OPINION: Got Religion? Requests for vaccine exemptions are rising



By Lorraine Connelly

Governor Ned Lamont’s mandate that all state workers be vaccinated or submit to weekly testing to stem the spread of Coronavirus went into effect last September. At that time, more than 671 state employees were listed as noncompliant – some of whom were seeking religious exemptions.

According to a recent NPR report, in Washington, D.C., more than 400 fire and emergency medical workers applied for religious exemptions to the city’s vaccine mandate. In Los Angeles, roughly a quarter of the police department sought exemptions. And in Chicago, one third of police department employees had refused to report their vaccination status and were facing termination by year’s end.

According to the AP, more than 12,000 military service members have refused the Covid-19 vaccine and are seeking religious exemptions. Chaplains along with commanders and medical personnel now share the burden of deciding whether troops seeking exemptions have a “sincerely held belief,” and whether their exemptions will pose a risk “to mission accomplishment, unit cohesion, the health and safety of the force, and military readiness.”

With growing concerns about the Omicron variant, one must ask, is the flurry of requests for vaccine exemptions truly a matter of religious belief? A 2018 Gallup poll reports the percentage of Americans belonging to a church, synagogue, or mosque at an all-time low, averaging 50%.

Dorit Rubenstein Reiss, a professor at UC Hastings College of Law, who has studied vaccine exemptions, reports in Wired, that in Connecticut, for example, the rate of religious opt-outs from school vaccine requirements grew from 1.7 to 2.7 percent – between 2012 and 2019 – even though there was no corresponding change in the state’s religious composition.

With no hard evidence that people have suddenly “got religion,” the motives for seeking religious exemptions likely stem not from religious doctrine but from personal beliefs or perhaps secular fears – a fear of health side effects or a general distrust of government mandates.

But what happens when personal beliefs don’t square with what religious leaders are telling their followers? Pope Francis has told Catholics that getting vaccinated is an act of love: “love for oneself, for families and friends, and for all people.” Some American Catholics or Evangelicals who are now seeking religious exemptions have raised the moral concern that fetal cell lines, cultivated decades ago, were used to develop and test the Pfizer and Moderna vaccines. But this argument doesn’t hold water, according to Matt Troup, CEO of Conway Regional Medical Center in Arkansas.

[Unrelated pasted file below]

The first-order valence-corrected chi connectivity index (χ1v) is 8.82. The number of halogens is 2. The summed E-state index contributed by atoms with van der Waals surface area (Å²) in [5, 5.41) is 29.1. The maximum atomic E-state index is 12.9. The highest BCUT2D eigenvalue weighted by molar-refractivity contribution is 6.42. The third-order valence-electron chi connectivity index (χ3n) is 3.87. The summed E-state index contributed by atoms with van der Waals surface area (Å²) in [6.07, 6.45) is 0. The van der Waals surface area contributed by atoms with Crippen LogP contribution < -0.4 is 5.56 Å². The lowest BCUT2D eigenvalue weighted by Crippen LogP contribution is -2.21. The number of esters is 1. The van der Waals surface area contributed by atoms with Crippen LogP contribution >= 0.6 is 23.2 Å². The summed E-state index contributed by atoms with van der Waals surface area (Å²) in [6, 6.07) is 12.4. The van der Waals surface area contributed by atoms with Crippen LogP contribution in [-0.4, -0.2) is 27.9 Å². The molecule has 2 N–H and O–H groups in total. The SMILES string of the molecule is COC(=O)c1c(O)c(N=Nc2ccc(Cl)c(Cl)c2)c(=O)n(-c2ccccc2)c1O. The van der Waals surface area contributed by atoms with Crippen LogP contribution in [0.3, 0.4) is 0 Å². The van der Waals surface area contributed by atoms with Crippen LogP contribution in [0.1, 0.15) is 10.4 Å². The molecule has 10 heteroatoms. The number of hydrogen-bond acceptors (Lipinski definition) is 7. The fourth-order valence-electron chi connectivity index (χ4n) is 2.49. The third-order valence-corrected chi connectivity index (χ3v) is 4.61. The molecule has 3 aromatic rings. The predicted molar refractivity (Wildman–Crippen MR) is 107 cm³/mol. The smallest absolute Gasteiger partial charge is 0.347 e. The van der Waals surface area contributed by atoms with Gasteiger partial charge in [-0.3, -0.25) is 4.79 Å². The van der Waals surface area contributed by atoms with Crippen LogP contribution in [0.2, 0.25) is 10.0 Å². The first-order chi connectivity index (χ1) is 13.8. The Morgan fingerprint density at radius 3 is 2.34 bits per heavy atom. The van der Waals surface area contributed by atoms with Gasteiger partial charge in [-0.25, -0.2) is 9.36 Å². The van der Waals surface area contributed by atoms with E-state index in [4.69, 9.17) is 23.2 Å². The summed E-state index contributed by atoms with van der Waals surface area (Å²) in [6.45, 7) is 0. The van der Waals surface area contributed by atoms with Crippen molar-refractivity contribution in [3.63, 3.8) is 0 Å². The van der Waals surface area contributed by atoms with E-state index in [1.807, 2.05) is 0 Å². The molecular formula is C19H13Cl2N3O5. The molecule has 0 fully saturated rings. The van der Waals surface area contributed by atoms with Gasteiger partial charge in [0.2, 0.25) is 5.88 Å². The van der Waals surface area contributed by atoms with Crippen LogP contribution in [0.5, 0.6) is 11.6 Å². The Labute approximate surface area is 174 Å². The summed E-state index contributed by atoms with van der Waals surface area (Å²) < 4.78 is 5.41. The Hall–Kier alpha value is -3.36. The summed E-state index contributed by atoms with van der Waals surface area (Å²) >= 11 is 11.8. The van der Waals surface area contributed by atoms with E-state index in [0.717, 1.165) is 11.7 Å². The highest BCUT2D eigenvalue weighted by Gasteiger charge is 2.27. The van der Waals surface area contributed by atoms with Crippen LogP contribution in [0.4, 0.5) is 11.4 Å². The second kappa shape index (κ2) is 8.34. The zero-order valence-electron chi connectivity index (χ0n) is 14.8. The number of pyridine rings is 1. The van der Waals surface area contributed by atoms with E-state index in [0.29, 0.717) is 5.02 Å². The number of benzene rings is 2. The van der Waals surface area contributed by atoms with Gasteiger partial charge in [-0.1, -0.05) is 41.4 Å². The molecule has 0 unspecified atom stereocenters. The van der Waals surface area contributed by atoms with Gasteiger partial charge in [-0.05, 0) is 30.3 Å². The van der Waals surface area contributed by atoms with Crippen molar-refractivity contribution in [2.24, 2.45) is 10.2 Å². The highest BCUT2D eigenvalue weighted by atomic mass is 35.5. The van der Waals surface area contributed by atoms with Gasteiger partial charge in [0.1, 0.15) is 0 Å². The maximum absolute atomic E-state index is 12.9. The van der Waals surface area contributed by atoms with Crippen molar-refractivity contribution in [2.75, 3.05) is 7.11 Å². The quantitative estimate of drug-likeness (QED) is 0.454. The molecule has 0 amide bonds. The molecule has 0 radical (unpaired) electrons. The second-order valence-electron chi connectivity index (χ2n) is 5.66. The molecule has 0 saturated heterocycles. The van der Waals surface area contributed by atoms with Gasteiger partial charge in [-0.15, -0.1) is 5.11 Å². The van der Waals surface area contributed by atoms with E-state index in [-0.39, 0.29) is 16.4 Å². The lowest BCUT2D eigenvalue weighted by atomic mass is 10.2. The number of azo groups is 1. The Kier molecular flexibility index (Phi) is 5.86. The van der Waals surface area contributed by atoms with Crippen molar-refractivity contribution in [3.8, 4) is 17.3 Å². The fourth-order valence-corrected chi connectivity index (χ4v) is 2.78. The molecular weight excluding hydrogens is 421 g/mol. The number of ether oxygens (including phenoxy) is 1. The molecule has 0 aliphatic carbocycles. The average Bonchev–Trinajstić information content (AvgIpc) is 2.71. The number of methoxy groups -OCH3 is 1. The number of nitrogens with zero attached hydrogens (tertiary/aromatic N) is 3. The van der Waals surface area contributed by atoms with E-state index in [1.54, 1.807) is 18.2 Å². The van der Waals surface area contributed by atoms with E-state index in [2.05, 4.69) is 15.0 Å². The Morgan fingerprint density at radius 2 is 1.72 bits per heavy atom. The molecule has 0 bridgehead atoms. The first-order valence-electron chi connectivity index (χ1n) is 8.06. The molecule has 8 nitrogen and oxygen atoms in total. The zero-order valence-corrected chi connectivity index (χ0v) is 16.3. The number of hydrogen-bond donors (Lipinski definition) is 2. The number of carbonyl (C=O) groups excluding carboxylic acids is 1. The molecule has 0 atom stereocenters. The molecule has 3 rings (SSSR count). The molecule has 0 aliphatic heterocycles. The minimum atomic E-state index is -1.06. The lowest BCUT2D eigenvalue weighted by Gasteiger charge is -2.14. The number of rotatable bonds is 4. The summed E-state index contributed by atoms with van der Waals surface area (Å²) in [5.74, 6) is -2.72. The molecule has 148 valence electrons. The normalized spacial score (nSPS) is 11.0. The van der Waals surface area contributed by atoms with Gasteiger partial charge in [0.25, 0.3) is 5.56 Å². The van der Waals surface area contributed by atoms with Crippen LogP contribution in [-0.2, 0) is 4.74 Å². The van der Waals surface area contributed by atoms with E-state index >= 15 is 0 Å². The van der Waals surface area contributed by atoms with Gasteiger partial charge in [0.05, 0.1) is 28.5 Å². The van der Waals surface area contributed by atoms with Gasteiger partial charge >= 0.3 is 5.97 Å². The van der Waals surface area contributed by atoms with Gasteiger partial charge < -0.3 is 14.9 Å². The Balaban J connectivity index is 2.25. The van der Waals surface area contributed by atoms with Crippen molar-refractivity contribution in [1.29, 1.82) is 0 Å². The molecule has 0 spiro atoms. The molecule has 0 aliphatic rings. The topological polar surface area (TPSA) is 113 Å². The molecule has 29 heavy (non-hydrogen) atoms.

To prove his point, Conway told NPR that he compiled a list of 28 common medicines such as Tylenol, ibuprofen, Claritin, and Tums, that also used cloned fetal cell lines in testing, research, and development and sent the list to his employees. It is no surprise that after examining the list, the majority of those requesting exemptions chose to get the vaccine. Most could not say that they had foresworn pain relievers because of their religious beliefs. Said Troup, “People need to know that if they’re going to be consistent in their beliefs, that applies to a lot of different things other than the Covid vaccine.”

Consistency of beliefs also applies to parents seeking exemptions from school vaccine requirements for their children. Is it fair to the thousands of unvaccinated children who later in life may not share their parents’ religious persuasion, to be compromised thereafter by their parents’ decisions?

My own dealing with religious exemptions goes back to 1985 when I was living in Andover, Massachusetts, and was hired for a position at a private school which had an onsite childcare for its employees. I sought admission to the daycare for my infant daughter. One slight problem, she did not have any of the required childhood immunizations for admittance. Her father and I were, at the time, practicing a religion where church doctrine openly discouraged vaccinations.  We sought a religious exemption from the State of Massachusetts, but the school did not accept the exemption. If we wanted to place our child in daycare, she had to be vaccinated. We discussed the issue at length and decided to have our daughter vaccinated. We chose to forego our personal beliefs for a greater societal good, and I’m glad we did. I no longer have a fear or distrust of vaccines.

Covid vaccinations compel many to grapple with new and perplexing issues. Perhaps with Pope Francis’ sentiments we can surmount our personal beliefs or mistrust of government, with a just faith in science and its proven record of helping protect those we love: ourselves, our family, and our fellow man.  Can there be a better resolution for the New Year?

Lorraine Connelly is a writer and Wallingford resident.

 

 



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